It’s hard to imagine a moment from a spring football game enduring in the collective memory of those who follow a team for more than a few days — a week at most. Yet, for those who watched Kansas football’s mid-April scrimmage or caught up with it after the fact via social media, it will be difficult to forget the ferocious manner in which Mike Lee played in the secondary.
Lee, a 5-foot-11 safety who made his presence in the program felt as a true freshman in 2016, with a number of savage hits, appeared even more heartless a tackler than imagined during KU’s scrimmage. It was on that stage that he twice leveled teammate Ryan Schadler to break up pass attempts to the receiver.
The Jayhawks began expecting such crunching hits from Lee versus Big 12 foes, but to do that to someone from your own locker room?
Shortly after the exhibition, the faux hard-hitting question had to be asked: Have you apologized to Ryan Schadler?
The truly powerful, up-and-coming sophomore defensive back had an even better answer.
“I apologized to his mother,” Lee revealed. “His mother came after the game, came by me. She was like, ‘Why did you have to hit my son that hard?’ I was like, ‘I wasn’t trying, but Peyton (Bender, KU quarterback) was just setting him up. … I’ve just got to make a play. That’s all I was doing.”
You have to admit, the man is dedicated to his craft. The jolts Lee delivered in an inconsequential scrimmage qualified as long-lasting reminders of his impact as a defensive play-maker and just how serious he is about creeping into the minds of potential receivers — who will know the consequences of their actions, should they try and bring in a pass when Lee lurks nearby.
Schadler’s mother, Donna, just hadn’t considered all of those factors at the time.
“She was like, ‘I’m happy his ribs are OK,’” Lee added.
It was at that point in Lee’s interview that Schadler had his chance to exact revenge. The junior receiver, done with his media obligations, sneaked up behind the defensive back and grabbed his attacker — but in a display of Schadler’s admiration for Lee’s talents and his respect for a fellow competitor, rather than an angry ambush.
Though still young, Lee is widely respected by his teammates because of his approach to all things football. His commitment made him a starting Big 12 safety when he should have been a senior in high school. And his vicious plays on the ball and/or a quarterback’s intended target turned Lee into an instant fan favorite.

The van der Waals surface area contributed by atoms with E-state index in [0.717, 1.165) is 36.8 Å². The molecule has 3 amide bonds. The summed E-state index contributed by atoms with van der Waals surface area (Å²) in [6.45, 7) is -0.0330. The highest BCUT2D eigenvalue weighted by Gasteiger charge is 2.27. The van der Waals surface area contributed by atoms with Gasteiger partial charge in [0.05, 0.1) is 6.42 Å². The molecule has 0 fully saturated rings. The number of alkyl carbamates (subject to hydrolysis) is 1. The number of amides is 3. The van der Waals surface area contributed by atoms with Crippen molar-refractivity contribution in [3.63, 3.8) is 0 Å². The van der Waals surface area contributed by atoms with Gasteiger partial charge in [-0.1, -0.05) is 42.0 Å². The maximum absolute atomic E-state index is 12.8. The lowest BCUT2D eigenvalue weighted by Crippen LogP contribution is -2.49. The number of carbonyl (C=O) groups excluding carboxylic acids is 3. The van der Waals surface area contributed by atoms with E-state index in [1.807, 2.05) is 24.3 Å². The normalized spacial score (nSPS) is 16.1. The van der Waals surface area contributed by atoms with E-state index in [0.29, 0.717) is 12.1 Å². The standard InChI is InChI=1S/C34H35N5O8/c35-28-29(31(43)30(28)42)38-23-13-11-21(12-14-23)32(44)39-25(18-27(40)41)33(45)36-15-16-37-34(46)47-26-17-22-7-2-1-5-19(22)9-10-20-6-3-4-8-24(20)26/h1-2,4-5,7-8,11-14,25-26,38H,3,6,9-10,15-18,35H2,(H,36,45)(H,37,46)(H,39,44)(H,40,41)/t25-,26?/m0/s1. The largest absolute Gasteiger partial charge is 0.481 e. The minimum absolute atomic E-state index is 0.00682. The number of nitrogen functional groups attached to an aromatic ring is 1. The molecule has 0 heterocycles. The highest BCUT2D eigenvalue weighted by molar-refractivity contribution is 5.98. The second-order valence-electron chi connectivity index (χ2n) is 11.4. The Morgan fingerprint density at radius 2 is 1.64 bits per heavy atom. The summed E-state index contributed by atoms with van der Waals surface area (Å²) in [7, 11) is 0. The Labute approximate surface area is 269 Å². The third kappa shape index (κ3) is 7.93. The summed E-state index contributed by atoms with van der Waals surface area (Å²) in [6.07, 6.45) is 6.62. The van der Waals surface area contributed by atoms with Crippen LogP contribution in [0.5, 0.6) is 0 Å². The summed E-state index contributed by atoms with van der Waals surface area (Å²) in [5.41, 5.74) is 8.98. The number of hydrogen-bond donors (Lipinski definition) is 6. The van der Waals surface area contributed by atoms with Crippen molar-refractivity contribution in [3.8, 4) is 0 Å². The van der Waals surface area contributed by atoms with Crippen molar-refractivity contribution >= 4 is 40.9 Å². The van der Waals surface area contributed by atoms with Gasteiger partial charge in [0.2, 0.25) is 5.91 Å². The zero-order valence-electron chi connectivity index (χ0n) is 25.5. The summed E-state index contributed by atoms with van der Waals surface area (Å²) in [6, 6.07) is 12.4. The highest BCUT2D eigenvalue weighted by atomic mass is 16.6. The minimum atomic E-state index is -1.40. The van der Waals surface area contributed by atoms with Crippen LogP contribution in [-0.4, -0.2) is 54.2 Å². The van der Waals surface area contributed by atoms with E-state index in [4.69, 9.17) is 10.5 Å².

There will be countless more cases of clobbering in Lee’s future. But the blows he administered this spring will live on, because you wouldn’t expect an underclassman who already had made a name for himself to play — or strike — so hard in a glorified practice.
That’s just Mike Lee. He will wallop anyone on a football field wearing a uniform that doesn’t match his own. Because that’s what is asked of him.
“Really, I just run to the ball. If I know I can hit somebody hard, I do it,” Lee said, before grinning to making an addendum. “If I know I can’t, I’ll still do it.”
Spring football games are not real football games. And no one understands that better than Kansas defensive stalwarts Dorance Armstrong Jr., and Daniel Wise.
Saturday’s scrimmage at Memorial Stadium was about letting the fans get a peek at the 2017 Jayhawks, not giving away too many secrets or play-calling wrinkles along the way and keeping quarterbacks Carter Stanley and Peyton Bender healthy.
So juniors Armstrong and Wise, two of the program’s most marketable talents, who also happen to be massive defensive linemen, didn’t get to unleash their full array of skills.
The quarterbacks, receivers such as Daylon Charlot and Steven Sims Jr., running backs Taylor Martin and Khalil Herbert, defensive backs such as Mike Lee, Kyle Mayberry, Derrick Neal and Bryce Torneden, and linebackers Joe Dineen and Keith Loneker Jr., got to experience a lively, enjoyable afternoon scrimmage.
It just felt a little different for the big guys who hope to make a living in the NFL by chasing and demolishing QBs.
A 6-foot-4, 246-pound pass-rusher extraordinaire from Houston, Armstrong was credited with four total tackles and one sack. Wise, a 6-3, 290-pound versatile defensive lineman, had two tackles for loss and a sack. Not bad numbers, for sure, but also not true snapshots of how impactful they will be for David Beaty’s third Kansas football team, either.